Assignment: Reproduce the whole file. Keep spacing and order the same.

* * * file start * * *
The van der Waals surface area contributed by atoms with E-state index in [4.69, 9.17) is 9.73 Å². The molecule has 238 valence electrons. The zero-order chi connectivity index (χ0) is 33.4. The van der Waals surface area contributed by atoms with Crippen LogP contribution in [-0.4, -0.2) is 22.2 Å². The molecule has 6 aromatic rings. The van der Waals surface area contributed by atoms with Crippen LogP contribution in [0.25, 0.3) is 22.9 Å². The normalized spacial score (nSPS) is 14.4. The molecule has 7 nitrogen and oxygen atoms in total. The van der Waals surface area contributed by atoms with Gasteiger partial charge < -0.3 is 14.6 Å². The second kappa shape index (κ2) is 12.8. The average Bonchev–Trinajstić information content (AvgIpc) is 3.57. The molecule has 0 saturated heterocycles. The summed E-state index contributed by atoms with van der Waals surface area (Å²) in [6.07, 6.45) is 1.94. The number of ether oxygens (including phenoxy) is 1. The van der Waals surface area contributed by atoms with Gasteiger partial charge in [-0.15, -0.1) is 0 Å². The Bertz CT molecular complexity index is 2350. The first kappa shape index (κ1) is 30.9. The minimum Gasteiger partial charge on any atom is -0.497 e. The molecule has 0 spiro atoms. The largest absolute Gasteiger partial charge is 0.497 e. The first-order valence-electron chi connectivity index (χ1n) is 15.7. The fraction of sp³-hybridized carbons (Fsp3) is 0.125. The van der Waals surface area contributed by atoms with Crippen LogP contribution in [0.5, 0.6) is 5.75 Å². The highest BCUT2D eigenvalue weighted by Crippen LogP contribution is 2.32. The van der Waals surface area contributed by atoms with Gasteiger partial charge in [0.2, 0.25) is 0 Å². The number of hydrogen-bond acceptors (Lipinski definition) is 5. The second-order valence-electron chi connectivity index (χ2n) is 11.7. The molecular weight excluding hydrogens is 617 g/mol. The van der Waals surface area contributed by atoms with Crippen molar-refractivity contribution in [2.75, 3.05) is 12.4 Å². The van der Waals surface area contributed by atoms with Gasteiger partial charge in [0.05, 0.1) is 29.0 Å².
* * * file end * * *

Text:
The van der Waals surface area contributed by atoms with E-state index in [4.69, 9.17) is 9.73 Å². The molecule has 238 valence electrons. The zero-order chi connectivity index (χ0) is 33.4. The van der Waals surface area contributed by atoms with Crippen LogP contribution in [-0.4, -0.2) is 22.2 Å². The molecule has 6 aromatic rings. The van der Waals surface area contributed by atoms with Crippen LogP contribution in [0.25, 0.3) is 22.9 Å². The normalized spacial score (nSPS) is 14.4. The molecule has 7 nitrogen and oxygen atoms in total. The van der Waals surface area contributed by atoms with Gasteiger partial charge < -0.3 is 14.6 Å². The second kappa shape index (κ2) is 12.8. The average Bonchev–Trinajstić information content (AvgIpc) is 3.57. The molecule has 0 saturated heterocycles. The summed E-state index contributed by atoms with van der Waals surface area (Å²) in [6.07, 6.45) is 1.94. The number of ether oxygens (including phenoxy) is 1. The van der Waals surface area contributed by atoms with Gasteiger partial charge in [-0.15, -0.1) is 0 Å². The Bertz CT molecular complexity index is 2350. The first kappa shape index (κ1) is 30.9. The minimum Gasteiger partial charge on any atom is -0.497 e. The molecule has 0 spiro atoms. The largest absolute Gasteiger partial charge is 0.497 e. The first-order valence-electron chi connectivity index (χ1n) is 15.7. The fraction of sp³-hybridized carbons (Fsp3) is 0.125. The van der Waals surface area contributed by atoms with Crippen LogP contribution in [0.5, 0.6) is 5.75 Å². The highest BCUT2D eigenvalue weighted by Crippen LogP contribution is 2.32. The van der Waals surface area contributed by atoms with Gasteiger partial charge in [0.2, 0.25) is 0 Å². The number of hydrogen-bond acceptors (Lipinski definition) is 5. The second-order valence-electron chi connectivity index (χ2n) is 11.7. The molecular weight excluding hydrogens is 617 g/mol. The van der Waals surface area contributed by atoms with Crippen molar-refractivity contribution in [2.75, 3.05) is 12.4 Å². The van der Waals surface area contributed by atoms with Gasteiger partial charge in [0.05, 0.1) is 29.0 Å².